Cell Phones: The New Phish Food
Last year, we started to see cases of voice phishing or "vishing" attacks. That's when bad guys send e-mails urging people to call an automated 1-800 number that prompts callers to enter their credit card data. Now scammers are targeting mobile phone users by luring would-be victims with short text messages - can "tishing" be far behind?
News of this latest twist on phishing comes from Paul and Robin Laudanski, the husband and wife founders of the anti-phishing and security group CastleCops. Robin received a questionable text message on her Verizon mobile phone. It alerted her that she had exceeded her cell-phone plan's allotted number of text messages, and urged her to call a 1-800 number to purchase additional minutes.
The duo called the non-Verizon number. A man -- not an automated system -- answered and asked for her mobile telephone number. They promptly hung up.
When I tried the number yesterday evening, I was redirected to a message with a woman's voice that said: "Thank you for your interest in Verizon Wireless. Our offices are currently closed. Please call back during normal business hours." Robin said she'd alerted federal law enforcement about the scam and confirmed with a Verizon technician that the 800 number did not belong to the phone company.
Obviously this bait could have been made more alluring. The lure in this case used common text-messaging abbreviations and slang, but it is likely that a true text message from your wireless provider would contain complete, grammatically correct sentences.
This kind of attack has the potential to be very effective. My wireless phone is a Treo 650. It converts phone numbers appearing in text messages into clickable links that dial the linked phone number if you click on it anywhere on the phone's touchscreen.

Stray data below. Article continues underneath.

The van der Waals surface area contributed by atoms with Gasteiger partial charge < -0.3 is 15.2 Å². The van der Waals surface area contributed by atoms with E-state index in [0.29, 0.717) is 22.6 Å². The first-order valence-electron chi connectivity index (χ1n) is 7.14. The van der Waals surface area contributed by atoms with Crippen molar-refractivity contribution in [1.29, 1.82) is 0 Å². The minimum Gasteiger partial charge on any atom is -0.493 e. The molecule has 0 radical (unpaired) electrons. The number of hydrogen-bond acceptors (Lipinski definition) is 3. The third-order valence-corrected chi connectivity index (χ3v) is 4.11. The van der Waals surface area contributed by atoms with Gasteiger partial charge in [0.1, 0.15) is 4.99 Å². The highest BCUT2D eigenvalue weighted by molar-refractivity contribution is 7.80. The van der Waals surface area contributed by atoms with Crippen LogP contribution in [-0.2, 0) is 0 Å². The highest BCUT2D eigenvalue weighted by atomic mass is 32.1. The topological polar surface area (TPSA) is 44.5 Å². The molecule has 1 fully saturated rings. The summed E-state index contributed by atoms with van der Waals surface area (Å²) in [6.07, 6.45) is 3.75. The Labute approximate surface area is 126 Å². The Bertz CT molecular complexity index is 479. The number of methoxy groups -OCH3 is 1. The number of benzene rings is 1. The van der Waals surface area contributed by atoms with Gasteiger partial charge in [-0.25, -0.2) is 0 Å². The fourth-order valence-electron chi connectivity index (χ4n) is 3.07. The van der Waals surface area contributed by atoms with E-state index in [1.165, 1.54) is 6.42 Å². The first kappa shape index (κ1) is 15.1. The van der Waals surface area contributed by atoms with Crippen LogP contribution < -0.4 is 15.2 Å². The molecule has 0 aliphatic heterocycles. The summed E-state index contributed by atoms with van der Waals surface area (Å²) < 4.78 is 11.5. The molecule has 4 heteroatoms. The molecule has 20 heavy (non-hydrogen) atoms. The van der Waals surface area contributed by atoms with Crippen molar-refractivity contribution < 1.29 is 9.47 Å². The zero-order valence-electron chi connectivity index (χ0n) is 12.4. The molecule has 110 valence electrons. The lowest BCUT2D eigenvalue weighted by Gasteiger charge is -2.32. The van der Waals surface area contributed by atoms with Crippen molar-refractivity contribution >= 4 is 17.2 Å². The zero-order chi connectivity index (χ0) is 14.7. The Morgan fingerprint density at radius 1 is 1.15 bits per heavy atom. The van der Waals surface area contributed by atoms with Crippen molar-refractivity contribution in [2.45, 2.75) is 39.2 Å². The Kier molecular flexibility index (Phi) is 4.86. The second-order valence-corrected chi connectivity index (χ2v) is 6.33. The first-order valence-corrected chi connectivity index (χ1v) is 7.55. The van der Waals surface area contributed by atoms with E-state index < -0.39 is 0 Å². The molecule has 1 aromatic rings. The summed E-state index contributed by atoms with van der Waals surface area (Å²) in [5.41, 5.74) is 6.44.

Robin and Paul include some good advice for anyone who receives one of these solicitations: Don't call the number. Robin said she had alerted federal law enforcers about the scam. She also confirmed with a Verizon technician that the 800 number was not affiliated with the phone company.
Much like replying to spam is a bad idea, text message scammers probably found your number randomly. They often use a computer program that blasts their message to all number variations on a given telephone number prefix associated with a mobile provider. A return call to the scammers confirms for them that they pinpointed a working number. It also could increase your chances of receiving other scam messages.
Google the phone number to see if it is a valid 800 number owned by the company in question. When I did a search for this number, it turned up a single hit on an 800 number directory, which said the phone number was registered to a person or business in Maryland. If you determine that the text message contains fraudulent information, don't delete it. Find the official 1-800 number of the company and give them a call to report the fraud. The firm may ask you to forward it to assist in an investigation.
Posted by: twosox | February 10, 2007 9:31 AM | Report abuse
Posted by: Bredd | February 16, 2007 5:01 AM | Report abuse
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